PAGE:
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New Reads: Following Two Iconic Authors of the West

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    • New Reads: Following Two Iconic Authors of the West

      a new book about two of my favorite authors:

      outsideonline.com/outdoor-adve…utm_campaign=facebookpost


      New Reads: Following Two Iconic Authors of the WestA fresh look at Wallace Stegner and Edward Abbey
      Mar 24, 201

      Wallace Stegner (left) and Edward Abbey (right) both made names for themselves as they moved west. Author David Gessner followed their path and gained new insights on the men. Photo: Alex Gotfryd/Corbis; John Blaustein

      Released in April, David Gessner’s All the Wild that Remains: Edward Abbey, Wallace Stegner, and the American West ($27, W. W. Norton) is a biography of two of the West’s most iconic authors. At least, it’s primarily biography; it’s also a travelogue in which Gessner, a thoughtful and irreverent essayist, traces the two men’s lives as they headed west across the country.

      He begins in the east, visiting Vermont, the setting of Stegner’s last novel,Crossing to Safety, and Home, Pennsylvania, where Abbey was raised “without flush toilets, with a gun sometimes in hand, and with an intimacy with animals both wild and tame.” In the early going, much of what Gessner learns fits in with what we already think: Stegner the restrained writer and Stanford professor; Abbey the wild man of conservation with a running FBI file.

      But those conceptions begin to change as Gessner makes his way west and discovers that Stegner, who lobbied to pass the Wilderness Act and save Dinosaur National Monument from flooding, was more radical than many believe. “Having witnessed the failure of a thousand rugged individualists, his father among them,” writes Gessner, “he came to believe in community,” predating the counterculture’s adoption of the idea in the 1960s. By contrast, Gessner begins to think that Abbey, “for all his own forays into monkeywrenching and protest,” wasn’t always radical so much as selfish. “Some of Abbey’s bad personal behavior was brave. But some was simply bad.”

      These revelations, and Gessner’s subtle humor, make for an absorbing read. Abbey’s and Stegner’s lives, Gessner says, “are creative possibilities for living a life both good and wild.” That’s something many in the West still seek—and what makes this book such a great read for anyone living there
      its all good
    • I'm in the middle of rereading my favorite book that I've ever read.
      Actually is like the 6th or 7th time I've read it, because it's THAT good.
      The title is "Hey Mom, Can I Ride My Bike Across America? Five Kids Meet Their Country" and the author is John Seigel Boettner.
      It's about John Seigel Boettner, a Social Studies teacher, who along with his wife leads a small group of his students on a cross country bike ride to really lean about America. They start out in Washington DC and ride to their home in California taking a less than direct route. Along the way they experience every kind of weather imaginable, and meet a wide variety of people from rednecks to cowboys and Amish to surfers.
      The book isn't just a dry account of their journey but is well written and makes you wish you had been there with them. At least that's how I feel about it. It's listed on Amazon for $11.52, it would be money well spent.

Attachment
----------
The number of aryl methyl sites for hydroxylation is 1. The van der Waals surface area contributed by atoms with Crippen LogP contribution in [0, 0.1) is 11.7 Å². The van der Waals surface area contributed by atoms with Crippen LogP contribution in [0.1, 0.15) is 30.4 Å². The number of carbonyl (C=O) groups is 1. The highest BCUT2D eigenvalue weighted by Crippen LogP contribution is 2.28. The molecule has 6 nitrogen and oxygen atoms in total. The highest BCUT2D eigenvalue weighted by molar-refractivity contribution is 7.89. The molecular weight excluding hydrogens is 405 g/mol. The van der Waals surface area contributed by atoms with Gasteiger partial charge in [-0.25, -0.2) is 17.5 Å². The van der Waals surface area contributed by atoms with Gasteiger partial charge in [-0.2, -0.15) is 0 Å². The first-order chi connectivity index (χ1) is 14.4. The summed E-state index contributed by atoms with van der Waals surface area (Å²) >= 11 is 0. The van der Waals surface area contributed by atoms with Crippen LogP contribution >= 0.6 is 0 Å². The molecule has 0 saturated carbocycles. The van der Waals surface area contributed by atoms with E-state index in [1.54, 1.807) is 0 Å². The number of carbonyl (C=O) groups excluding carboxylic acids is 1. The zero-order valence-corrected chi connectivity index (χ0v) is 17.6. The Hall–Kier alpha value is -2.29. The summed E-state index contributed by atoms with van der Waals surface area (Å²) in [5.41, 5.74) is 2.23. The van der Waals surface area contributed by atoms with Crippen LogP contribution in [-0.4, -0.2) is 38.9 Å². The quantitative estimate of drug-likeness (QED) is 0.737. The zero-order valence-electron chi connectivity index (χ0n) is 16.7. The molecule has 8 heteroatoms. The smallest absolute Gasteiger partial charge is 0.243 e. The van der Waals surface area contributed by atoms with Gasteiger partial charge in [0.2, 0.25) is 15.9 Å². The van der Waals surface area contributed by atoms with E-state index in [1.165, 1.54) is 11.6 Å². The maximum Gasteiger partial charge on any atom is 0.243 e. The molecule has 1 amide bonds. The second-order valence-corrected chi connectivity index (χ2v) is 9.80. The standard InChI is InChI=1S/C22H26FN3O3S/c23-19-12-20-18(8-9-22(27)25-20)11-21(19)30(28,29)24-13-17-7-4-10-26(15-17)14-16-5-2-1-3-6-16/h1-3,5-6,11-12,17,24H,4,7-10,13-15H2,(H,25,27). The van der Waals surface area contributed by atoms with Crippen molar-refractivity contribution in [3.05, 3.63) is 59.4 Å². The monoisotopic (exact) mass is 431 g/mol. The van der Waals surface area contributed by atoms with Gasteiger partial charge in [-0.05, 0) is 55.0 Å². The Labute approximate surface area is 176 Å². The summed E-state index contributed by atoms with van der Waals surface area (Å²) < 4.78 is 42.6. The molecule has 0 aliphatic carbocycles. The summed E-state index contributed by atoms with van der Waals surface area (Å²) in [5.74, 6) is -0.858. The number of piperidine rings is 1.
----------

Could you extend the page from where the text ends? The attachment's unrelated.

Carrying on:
• LIhikers wrote:

      I'm in the middle of rereading my favorite book that I've ever read.
      Actually is like the 6th or 7th time I've read it, because it's THAT good.
      The title is "Hey Mom, Can I Ride My Bike Across America? Five Kids Meet Their Country" and the author is John Seigel Boettner.
      It's about John Seigel Boettner, a Social Studies teacher, who along with his wife leads a small group of his students on a cross country bike ride to really lean about America. They start out in Washington DC and ride to their home in California taking a less than direct route. Along the way they experience every kind of weather imaginable, and meet a wide variety of people from rednecks to cowboys and Amish to surfers.
      The book isn't just a dry account of their journey but is well written and makes you wish you had been there with them. At least that's how I feel about it. It's listed on Amazon for $11.52, it would be money well spent.




      i read this one some years ago, and it was pretty powerful: amazon.com/The-Kindness-Strang…ess-America/dp/1495213765
      its all good
    • Thanks for all the recommendations, I've added them to my list.

      JJ, I love Tony Hillerman and his stories about Native Americans. I read tons of old westerns when I was a teen ... Max Brand, Louis L'Amour, Zane Grey, etc. I've always wanted to be a western pioneer woman.
      In life there are no limitations. Except stupidity. If you're stupid, you're screwed.

      Stephan Pastis
    • TrafficJam wrote:

      Thanks for all the recommendations, I've added them to my list.

      JJ, I love Tony Hillerman and his stories about Native Americans. I read tons of old westerns when I was a teen ... Max Brand, Louis L'Amour, Zane Grey, etc. I've always wanted to be a western pioneer woman.


      There's another really good western mystery writer like Hillerman but I can't remember his/her name. I'll check next time I'm at the library. Once I find an author I like I go right down the shelf and read all of their books.
      "Dazed and Confused"
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